Study finds decline in ‘trust’ costs corporations billions in profits
An Accenture study ties $180 billion in revenue losses to declines in trust across 54 percent of companies in its index.
It turns out that trust has a dollar value for corporations; a loss of trust can impact corporate growth and profitability. Accenture has published a provocative new study that seeks to quantify the monetary impact of a decline in trust — and it’s in the billions.
Loss of trust = loss of revenue. The company created what it calls a “Strategy Competitive Agility Index.” It scored 7,000 companies on multiple criteria, including growth, profitability, sustainability and trust. Accenture observed that there had been a decline in trust across more than half the companies it was tracking:
Fifty-four percent of the companies examined experienced a “material drop in trust” at some point during the past two and a half years, the study found. The average company that experienced a drop in trust also saw their Competitive Agility Index score fall by two points. Each point of decline means significant revenues are at stake.
Accenture found that across the 54 percent of companies in the sample that experienced a drop in trust, “revenues at stake conservatively equate to at least US$180 billion, based on available data.”
$180 billion in aggregate revenue losses is ‘conservative.’ Events that could and would likely impact the trust score include data breaches, “c-suite missteps,” regulatory violations, negative PR and other similar types of incidents. These incidents and actions will have an impact across the spectrum, on investors and customers, employees, media and analysts.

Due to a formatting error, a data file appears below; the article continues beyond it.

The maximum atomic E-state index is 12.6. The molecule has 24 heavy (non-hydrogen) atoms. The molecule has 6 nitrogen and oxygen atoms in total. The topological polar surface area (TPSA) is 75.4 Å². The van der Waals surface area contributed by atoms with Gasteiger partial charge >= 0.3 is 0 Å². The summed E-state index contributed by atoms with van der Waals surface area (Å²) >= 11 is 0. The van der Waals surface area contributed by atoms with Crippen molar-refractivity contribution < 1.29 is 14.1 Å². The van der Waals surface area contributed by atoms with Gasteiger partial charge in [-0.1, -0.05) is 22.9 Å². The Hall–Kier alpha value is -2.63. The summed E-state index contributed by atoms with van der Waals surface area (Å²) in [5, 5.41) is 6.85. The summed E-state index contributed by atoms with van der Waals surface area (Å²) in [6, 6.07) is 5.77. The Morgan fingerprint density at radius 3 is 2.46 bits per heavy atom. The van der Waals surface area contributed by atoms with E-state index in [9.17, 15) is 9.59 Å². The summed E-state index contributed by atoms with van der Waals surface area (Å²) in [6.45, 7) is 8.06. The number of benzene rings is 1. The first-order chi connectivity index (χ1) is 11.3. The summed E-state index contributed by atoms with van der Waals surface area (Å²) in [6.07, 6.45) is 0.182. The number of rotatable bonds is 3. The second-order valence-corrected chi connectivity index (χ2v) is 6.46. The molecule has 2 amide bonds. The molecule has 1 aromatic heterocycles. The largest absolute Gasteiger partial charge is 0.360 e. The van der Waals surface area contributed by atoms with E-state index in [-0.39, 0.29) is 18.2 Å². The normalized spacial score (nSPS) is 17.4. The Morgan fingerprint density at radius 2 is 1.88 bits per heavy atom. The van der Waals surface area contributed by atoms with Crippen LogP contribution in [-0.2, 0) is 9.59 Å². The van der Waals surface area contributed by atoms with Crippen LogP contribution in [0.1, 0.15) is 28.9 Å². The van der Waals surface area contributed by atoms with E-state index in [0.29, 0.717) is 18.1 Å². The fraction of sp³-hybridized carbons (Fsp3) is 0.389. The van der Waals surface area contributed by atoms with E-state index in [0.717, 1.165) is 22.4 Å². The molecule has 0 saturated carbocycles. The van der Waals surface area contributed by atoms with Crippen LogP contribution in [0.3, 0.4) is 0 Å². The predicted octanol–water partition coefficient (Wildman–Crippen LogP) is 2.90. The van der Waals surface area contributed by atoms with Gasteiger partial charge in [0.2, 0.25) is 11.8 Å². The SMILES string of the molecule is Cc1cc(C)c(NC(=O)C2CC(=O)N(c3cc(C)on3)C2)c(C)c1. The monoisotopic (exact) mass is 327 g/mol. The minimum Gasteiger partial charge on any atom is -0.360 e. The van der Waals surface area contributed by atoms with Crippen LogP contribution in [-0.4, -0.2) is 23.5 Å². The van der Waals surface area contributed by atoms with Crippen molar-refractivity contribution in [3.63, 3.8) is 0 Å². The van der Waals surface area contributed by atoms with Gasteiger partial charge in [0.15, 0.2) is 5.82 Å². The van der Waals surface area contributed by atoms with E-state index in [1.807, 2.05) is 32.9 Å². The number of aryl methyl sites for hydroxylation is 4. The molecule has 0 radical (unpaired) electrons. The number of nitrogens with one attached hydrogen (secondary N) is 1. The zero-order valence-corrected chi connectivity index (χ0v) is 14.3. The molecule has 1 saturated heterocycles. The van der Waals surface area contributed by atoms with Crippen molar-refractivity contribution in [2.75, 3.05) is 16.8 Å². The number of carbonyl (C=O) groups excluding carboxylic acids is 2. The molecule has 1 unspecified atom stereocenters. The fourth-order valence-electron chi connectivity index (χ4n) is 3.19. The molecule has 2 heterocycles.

Accenture says this estimate of $180 billion in aggregate revenue losses is both conservative. While I’m inclined to accept the analysis, it’s worth asking if there’s a bit of a correlation vs. causation question here: did companies experience both trust and revenue declines because they’re mismanaged?
However the report asserts companies that saw greater revenue losses suffered a greater trust decline than others in the index. And although there are other variables in the Accenture’s Competitive Agility score, the firm says that “Trust disproportionately affects a company’s Competitive Agility Index score and bottom line.”
What it means for marketers. Accenture says that marketers and especially leadership teams “must embrace trust as a core element of business strategy . . . The choices they make every day need to support trust as a key element of their corporate business strategy.”
The firm also says that companies must embrace measurement to track trust and related variables over time. “The only way to know where your company stands is to measure it.”